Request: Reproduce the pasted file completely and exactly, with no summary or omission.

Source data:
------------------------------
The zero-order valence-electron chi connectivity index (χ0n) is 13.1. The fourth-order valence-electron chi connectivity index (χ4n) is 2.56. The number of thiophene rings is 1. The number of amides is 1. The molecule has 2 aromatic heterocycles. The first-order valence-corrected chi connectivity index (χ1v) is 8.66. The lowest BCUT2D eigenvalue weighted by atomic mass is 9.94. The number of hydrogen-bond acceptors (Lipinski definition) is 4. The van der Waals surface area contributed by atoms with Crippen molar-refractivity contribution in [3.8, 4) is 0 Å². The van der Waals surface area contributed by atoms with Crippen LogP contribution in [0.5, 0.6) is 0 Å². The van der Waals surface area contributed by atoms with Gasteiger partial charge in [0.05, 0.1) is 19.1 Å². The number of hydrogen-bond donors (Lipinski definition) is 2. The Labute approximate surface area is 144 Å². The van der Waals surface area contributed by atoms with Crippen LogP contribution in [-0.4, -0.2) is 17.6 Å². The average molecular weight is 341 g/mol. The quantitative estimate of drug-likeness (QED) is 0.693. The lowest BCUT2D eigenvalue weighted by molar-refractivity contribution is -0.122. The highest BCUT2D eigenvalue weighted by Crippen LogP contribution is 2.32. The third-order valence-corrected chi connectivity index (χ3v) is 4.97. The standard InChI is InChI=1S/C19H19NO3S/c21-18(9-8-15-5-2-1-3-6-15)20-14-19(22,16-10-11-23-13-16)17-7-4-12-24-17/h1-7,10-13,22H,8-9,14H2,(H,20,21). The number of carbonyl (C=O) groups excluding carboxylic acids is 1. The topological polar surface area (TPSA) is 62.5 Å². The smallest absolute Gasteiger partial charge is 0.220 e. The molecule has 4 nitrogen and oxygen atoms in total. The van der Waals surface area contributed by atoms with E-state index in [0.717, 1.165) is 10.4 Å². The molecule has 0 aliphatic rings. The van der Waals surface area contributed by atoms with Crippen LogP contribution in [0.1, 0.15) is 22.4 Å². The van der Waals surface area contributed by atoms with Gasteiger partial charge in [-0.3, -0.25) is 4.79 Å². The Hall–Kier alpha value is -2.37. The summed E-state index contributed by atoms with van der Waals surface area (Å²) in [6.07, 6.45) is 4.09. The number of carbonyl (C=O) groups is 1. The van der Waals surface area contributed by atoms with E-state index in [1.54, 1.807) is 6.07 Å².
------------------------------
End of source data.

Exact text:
The zero-order valence-electron chi connectivity index (χ0n) is 13.1. The fourth-order valence-electron chi connectivity index (χ4n) is 2.56. The number of thiophene rings is 1. The number of amides is 1. The molecule has 2 aromatic heterocycles. The first-order valence-corrected chi connectivity index (χ1v) is 8.66. The lowest BCUT2D eigenvalue weighted by atomic mass is 9.94. The number of hydrogen-bond acceptors (Lipinski definition) is 4. The van der Waals surface area contributed by atoms with Crippen molar-refractivity contribution in [3.8, 4) is 0 Å². The van der Waals surface area contributed by atoms with Crippen LogP contribution in [0.5, 0.6) is 0 Å². The van der Waals surface area contributed by atoms with Gasteiger partial charge in [0.05, 0.1) is 19.1 Å². The number of hydrogen-bond donors (Lipinski definition) is 2. The Labute approximate surface area is 144 Å². The van der Waals surface area contributed by atoms with Crippen LogP contribution in [-0.4, -0.2) is 17.6 Å². The average molecular weight is 341 g/mol. The quantitative estimate of drug-likeness (QED) is 0.693. The lowest BCUT2D eigenvalue weighted by molar-refractivity contribution is -0.122. The highest BCUT2D eigenvalue weighted by Crippen LogP contribution is 2.32. The third-order valence-corrected chi connectivity index (χ3v) is 4.97. The standard InChI is InChI=1S/C19H19NO3S/c21-18(9-8-15-5-2-1-3-6-15)20-14-19(22,16-10-11-23-13-16)17-7-4-12-24-17/h1-7,10-13,22H,8-9,14H2,(H,20,21). The number of carbonyl (C=O) groups excluding carboxylic acids is 1. The topological polar surface area (TPSA) is 62.5 Å². The smallest absolute Gasteiger partial charge is 0.220 e. The molecule has 4 nitrogen and oxygen atoms in total. The van der Waals surface area contributed by atoms with E-state index in [0.717, 1.165) is 10.4 Å². The molecule has 0 aliphatic rings. The van der Waals surface area contributed by atoms with Crippen LogP contribution in [0.1, 0.15) is 22.4 Å². The van der Waals surface area contributed by atoms with Gasteiger partial charge in [-0.3, -0.25) is 4.79 Å². The Hall–Kier alpha value is -2.37. The summed E-state index contributed by atoms with van der Waals surface area (Å²) in [6.07, 6.45) is 4.09. The number of carbonyl (C=O) groups is 1. The van der Waals surface area contributed by atoms with E-state index in [1.54, 1.807) is 6.07 Å².